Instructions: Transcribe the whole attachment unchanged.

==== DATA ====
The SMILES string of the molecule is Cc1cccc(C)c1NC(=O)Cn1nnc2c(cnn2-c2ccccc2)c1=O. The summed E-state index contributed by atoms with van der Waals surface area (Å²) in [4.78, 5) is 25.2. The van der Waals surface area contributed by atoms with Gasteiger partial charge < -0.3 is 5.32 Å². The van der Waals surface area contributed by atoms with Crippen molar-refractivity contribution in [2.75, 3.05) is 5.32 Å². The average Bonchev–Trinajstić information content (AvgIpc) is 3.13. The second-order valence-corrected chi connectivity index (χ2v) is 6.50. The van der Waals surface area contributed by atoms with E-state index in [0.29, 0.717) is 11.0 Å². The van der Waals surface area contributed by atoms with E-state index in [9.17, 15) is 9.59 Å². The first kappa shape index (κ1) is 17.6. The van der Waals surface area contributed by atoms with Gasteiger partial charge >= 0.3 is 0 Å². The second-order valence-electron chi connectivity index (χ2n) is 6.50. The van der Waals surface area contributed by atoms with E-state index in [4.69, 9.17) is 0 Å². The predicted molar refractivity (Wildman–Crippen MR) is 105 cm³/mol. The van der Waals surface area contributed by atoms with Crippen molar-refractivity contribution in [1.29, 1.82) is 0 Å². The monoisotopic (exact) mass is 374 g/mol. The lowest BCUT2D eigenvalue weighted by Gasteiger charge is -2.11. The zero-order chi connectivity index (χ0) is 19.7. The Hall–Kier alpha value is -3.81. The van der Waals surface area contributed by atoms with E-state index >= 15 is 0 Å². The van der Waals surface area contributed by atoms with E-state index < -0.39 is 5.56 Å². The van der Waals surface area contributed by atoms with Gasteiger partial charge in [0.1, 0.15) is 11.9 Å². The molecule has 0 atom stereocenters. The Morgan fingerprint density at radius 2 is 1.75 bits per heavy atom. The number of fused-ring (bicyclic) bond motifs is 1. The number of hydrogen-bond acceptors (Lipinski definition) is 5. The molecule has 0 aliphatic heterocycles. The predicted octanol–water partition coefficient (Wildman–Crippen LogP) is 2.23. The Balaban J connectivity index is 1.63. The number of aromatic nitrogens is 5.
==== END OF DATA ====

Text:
The SMILES string of the molecule is Cc1cccc(C)c1NC(=O)Cn1nnc2c(cnn2-c2ccccc2)c1=O. The summed E-state index contributed by atoms with van der Waals surface area (Å²) in [4.78, 5) is 25.2. The van der Waals surface area contributed by atoms with Gasteiger partial charge < -0.3 is 5.32 Å². The van der Waals surface area contributed by atoms with Crippen molar-refractivity contribution in [2.75, 3.05) is 5.32 Å². The average Bonchev–Trinajstić information content (AvgIpc) is 3.13. The second-order valence-corrected chi connectivity index (χ2v) is 6.50. The van der Waals surface area contributed by atoms with E-state index in [0.29, 0.717) is 11.0 Å². The van der Waals surface area contributed by atoms with E-state index in [9.17, 15) is 9.59 Å². The first kappa shape index (κ1) is 17.6. The van der Waals surface area contributed by atoms with Gasteiger partial charge >= 0.3 is 0 Å². The second-order valence-electron chi connectivity index (χ2n) is 6.50. The van der Waals surface area contributed by atoms with E-state index in [4.69, 9.17) is 0 Å². The predicted molar refractivity (Wildman–Crippen MR) is 105 cm³/mol. The van der Waals surface area contributed by atoms with Crippen molar-refractivity contribution in [1.29, 1.82) is 0 Å². The monoisotopic (exact) mass is 374 g/mol. The lowest BCUT2D eigenvalue weighted by Gasteiger charge is -2.11. The zero-order chi connectivity index (χ0) is 19.7. The Hall–Kier alpha value is -3.81. The van der Waals surface area contributed by atoms with E-state index >= 15 is 0 Å². The van der Waals surface area contributed by atoms with E-state index < -0.39 is 5.56 Å². The van der Waals surface area contributed by atoms with Gasteiger partial charge in [0.1, 0.15) is 11.9 Å². The molecule has 0 atom stereocenters. The Morgan fingerprint density at radius 2 is 1.75 bits per heavy atom. The number of fused-ring (bicyclic) bond motifs is 1. The number of hydrogen-bond acceptors (Lipinski definition) is 5. The molecule has 0 aliphatic heterocycles. The predicted octanol–water partition coefficient (Wildman–Crippen LogP) is 2.23. The Balaban J connectivity index is 1.63. The number of aromatic nitrogens is 5.